The financial sector has always accepted that it needed to embrace technology to drive innovation in the sector. This progress has been expedited in recent times as tech start ups have been very quick to exploit gaps in the tech‚ thoroughly disrupting the sector. It has been further exacerbated with the governments slackening regulations‚ allowing nanobanks etc into a previously untouchable market.
No stone has been left unturned‚ everything from banking to investment to insurance has been modernised by tech start-ups. They have utilised the power of the internet and mobile to improve speeds‚ reduce costs and improve customer service.
In 2009‚ fintech start-ups received $1.1 billion from venture capital investors. In 2020‚ the investment total reached $44.1 billion‚ according to Pitchbook.
One of the key benefits of these technologies is opening up banking to more people. Robinhood’s zero fees have opened the stock market to millions of Americans‚ NuBank is the first bank for millions of Latin Americans and in China hundreds of millions of people have swapped cash for mobile payments.
Along with the added accessibility‚ it has also given established operators a kick in the backside. In the UK‚ the ‘Big Four’ banks have all modernised operations‚ in some cases bringing their entire portfolio of financial services online. In the US‚ insurance and lending services have been forced to lower fees and accept requests at a faster rate‚ to keep up with newer platforms running on a far lower overhead.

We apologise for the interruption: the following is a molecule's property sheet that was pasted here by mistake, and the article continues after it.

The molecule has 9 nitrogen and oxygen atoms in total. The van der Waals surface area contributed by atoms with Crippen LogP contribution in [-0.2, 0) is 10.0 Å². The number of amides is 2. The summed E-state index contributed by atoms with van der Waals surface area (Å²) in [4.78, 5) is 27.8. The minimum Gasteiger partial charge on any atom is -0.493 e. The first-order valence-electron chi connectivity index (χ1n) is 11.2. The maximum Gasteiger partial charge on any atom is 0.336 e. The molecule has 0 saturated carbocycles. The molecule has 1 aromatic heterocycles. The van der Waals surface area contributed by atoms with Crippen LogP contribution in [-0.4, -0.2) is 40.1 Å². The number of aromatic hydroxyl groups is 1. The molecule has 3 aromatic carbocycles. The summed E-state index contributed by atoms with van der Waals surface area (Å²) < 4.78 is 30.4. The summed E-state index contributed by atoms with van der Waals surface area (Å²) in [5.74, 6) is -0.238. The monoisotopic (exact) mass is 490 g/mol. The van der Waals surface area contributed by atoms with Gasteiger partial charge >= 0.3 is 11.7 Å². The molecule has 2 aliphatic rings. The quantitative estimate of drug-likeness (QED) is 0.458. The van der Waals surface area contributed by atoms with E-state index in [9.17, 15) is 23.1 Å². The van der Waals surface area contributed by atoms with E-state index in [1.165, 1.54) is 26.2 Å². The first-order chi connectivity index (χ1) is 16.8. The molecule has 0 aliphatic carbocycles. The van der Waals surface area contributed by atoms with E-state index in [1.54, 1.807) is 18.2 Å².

The two companies are a product of the terrible taxicab ecosystem which existed in California before 2010. People could order cabs over the phone or on the internet‚ but operators would dispatch them based on their position in the queue‚ meaning someone could be waiting an hour for the cab to arrive from the other side of town. And if the cab saw a fare on the street‚ they were under no obligation to complete the booked ride.
In Uber’s case especially‚ the app was designed to make ordering a taxi far more reliable. Lyft retuned its service a bit later to compete against Uber‚ it was originally conceived as a long-distance carpooling service.
Uber‚ driven by its then CEO Travis Kalanick‚ quickly expanded to Europe and Asia. Funded by a collective of venture capitalists eager to see ride hailing become the next big technology sector‚ Uber gleefully spent billions every year to compete in almost every market.
In Europe‚ Uber has held a respectable lead in most countries‚ although it has had to fight regulators in France‚ Germany‚ Hungary and the UK. New operators‚ such as Free Now and Bolt‚ are challenging Uber’s supremacy in the region‚ while Cabify and Didi are competing heavily in the South American market.